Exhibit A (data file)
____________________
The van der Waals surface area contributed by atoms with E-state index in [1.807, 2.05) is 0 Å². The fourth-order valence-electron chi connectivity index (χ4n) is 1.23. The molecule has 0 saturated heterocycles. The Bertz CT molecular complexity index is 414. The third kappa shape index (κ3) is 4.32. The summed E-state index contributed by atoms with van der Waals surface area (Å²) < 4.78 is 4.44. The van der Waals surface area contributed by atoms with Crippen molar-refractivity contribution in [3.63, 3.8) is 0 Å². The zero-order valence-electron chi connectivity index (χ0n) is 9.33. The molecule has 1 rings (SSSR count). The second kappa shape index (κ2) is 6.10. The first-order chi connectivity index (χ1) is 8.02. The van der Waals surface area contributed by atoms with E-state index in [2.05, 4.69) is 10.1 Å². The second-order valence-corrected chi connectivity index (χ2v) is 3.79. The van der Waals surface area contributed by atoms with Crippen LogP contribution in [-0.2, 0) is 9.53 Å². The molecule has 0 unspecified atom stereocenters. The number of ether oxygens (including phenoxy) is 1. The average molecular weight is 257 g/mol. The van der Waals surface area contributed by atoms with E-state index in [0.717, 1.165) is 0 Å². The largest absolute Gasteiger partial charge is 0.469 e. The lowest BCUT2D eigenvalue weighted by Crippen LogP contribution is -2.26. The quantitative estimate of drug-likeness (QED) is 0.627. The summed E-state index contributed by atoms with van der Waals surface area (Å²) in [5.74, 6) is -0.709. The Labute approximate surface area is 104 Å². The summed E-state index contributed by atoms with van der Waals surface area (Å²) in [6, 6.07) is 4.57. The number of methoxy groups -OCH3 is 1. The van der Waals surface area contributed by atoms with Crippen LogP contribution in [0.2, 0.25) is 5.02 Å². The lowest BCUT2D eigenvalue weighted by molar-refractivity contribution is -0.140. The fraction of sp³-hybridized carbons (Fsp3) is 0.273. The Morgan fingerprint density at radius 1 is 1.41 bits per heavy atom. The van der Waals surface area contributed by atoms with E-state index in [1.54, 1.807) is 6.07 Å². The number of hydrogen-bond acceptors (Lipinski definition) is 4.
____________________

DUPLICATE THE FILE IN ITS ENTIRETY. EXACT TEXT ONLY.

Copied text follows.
The van der Waals surface area contributed by atoms with E-state index in [1.807, 2.05) is 0 Å². The fourth-order valence-electron chi connectivity index (χ4n) is 1.23. The molecule has 0 saturated heterocycles. The Bertz CT molecular complexity index is 414. The third kappa shape index (κ3) is 4.32. The summed E-state index contributed by atoms with van der Waals surface area (Å²) < 4.78 is 4.44. The van der Waals surface area contributed by atoms with Crippen molar-refractivity contribution in [3.63, 3.8) is 0 Å². The zero-order valence-electron chi connectivity index (χ0n) is 9.33. The molecule has 1 rings (SSSR count). The second kappa shape index (κ2) is 6.10. The first-order chi connectivity index (χ1) is 8.02. The van der Waals surface area contributed by atoms with E-state index in [2.05, 4.69) is 10.1 Å². The second-order valence-corrected chi connectivity index (χ2v) is 3.79. The van der Waals surface area contributed by atoms with Crippen LogP contribution in [-0.2, 0) is 9.53 Å². The molecule has 0 unspecified atom stereocenters. The number of ether oxygens (including phenoxy) is 1. The average molecular weight is 257 g/mol. The van der Waals surface area contributed by atoms with E-state index in [0.717, 1.165) is 0 Å². The largest absolute Gasteiger partial charge is 0.469 e. The lowest BCUT2D eigenvalue weighted by Crippen LogP contribution is -2.26. The quantitative estimate of drug-likeness (QED) is 0.627. The summed E-state index contributed by atoms with van der Waals surface area (Å²) in [5.74, 6) is -0.709. The Labute approximate surface area is 104 Å². The summed E-state index contributed by atoms with van der Waals surface area (Å²) in [6, 6.07) is 4.57. The number of methoxy groups -OCH3 is 1. The van der Waals surface area contributed by atoms with Crippen LogP contribution in [0.2, 0.25) is 5.02 Å². The lowest BCUT2D eigenvalue weighted by molar-refractivity contribution is -0.140. The fraction of sp³-hybridized carbons (Fsp3) is 0.273. The Morgan fingerprint density at radius 1 is 1.41 bits per heavy atom. The van der Waals surface area contributed by atoms with E-state index in [1.54, 1.807) is 6.07 Å². The number of hydrogen-bond acceptors (Lipinski definition) is 4.